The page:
In 2015, I decided to quit my investment banking career, having worked in financial services for 13 years. I wanted to start something that solved a real problem affecting people's daily lives.
On a holiday to Portugal, my wife and I came across an imperfect-looking tomato that tasted divine. We were puzzled as to why fresh produce in the UK's supermarkets looked so perfect but didn't taste as good.
I researched and found that in the UK, 30% of fresh produce is wasted as a result of strict supermarket specifications, or because it's deemed surplus to requirements. The estimated annual food waste is around ten million tonnes and worth £17bn.
So I co-founded Oddbox, a social enterprise that fights food waste by locally sourcing misshapen and surplus fruit and vegetables, and delivering weekly wonky veg boxes to homes in south London (with plans to expand to other areas) and wonky fruit boxes to offices in central London. We donate up to 10% of our produce to food charities and local community projects which tackle food poverty, such City Harvest, and the People's Fridge in Brixton.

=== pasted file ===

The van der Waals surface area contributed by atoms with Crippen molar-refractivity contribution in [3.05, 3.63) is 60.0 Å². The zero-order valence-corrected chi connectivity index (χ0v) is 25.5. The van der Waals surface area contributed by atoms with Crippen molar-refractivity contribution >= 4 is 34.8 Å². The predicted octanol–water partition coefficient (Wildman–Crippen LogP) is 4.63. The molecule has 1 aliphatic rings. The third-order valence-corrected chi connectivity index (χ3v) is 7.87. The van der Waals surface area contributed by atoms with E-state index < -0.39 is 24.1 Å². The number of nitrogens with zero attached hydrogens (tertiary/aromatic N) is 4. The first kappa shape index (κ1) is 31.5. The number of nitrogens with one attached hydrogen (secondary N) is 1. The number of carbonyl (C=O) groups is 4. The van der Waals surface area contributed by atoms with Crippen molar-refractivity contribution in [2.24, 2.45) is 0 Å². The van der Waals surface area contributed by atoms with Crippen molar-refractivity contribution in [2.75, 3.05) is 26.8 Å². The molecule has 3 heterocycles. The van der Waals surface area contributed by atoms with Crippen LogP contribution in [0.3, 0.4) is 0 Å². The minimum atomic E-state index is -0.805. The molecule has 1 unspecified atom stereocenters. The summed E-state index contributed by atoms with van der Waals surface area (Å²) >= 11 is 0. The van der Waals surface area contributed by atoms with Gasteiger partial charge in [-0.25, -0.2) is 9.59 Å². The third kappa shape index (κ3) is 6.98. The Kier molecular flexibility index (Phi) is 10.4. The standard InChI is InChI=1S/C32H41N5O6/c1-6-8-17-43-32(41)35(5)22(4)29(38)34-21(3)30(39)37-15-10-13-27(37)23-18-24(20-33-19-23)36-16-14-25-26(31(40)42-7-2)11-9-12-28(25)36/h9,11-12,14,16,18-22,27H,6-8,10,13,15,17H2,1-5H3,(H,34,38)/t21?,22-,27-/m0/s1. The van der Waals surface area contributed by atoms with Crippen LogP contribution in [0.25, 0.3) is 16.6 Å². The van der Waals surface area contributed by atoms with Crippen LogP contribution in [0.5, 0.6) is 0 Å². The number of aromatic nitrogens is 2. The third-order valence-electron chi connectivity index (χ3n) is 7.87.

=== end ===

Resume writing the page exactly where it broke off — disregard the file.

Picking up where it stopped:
In our first quarter of operations, we worked with a single supplier, had ten customers, used to pack our boxes at a local church and deliver them to customers ourselves. We now work with 22 suppliers, operate from a warehouse, and have grown 400% in the last seven months to serve 350 homes and offices. We see a bright future in 'imperfect' produce because we believe that, just like people, fruit and vegetables come in all shapes, sizes and colours.
Order a wonky office fruit box from £14.99 or a wonky home fruit and veg box (south London only) from £8.49; oddbox.co.uk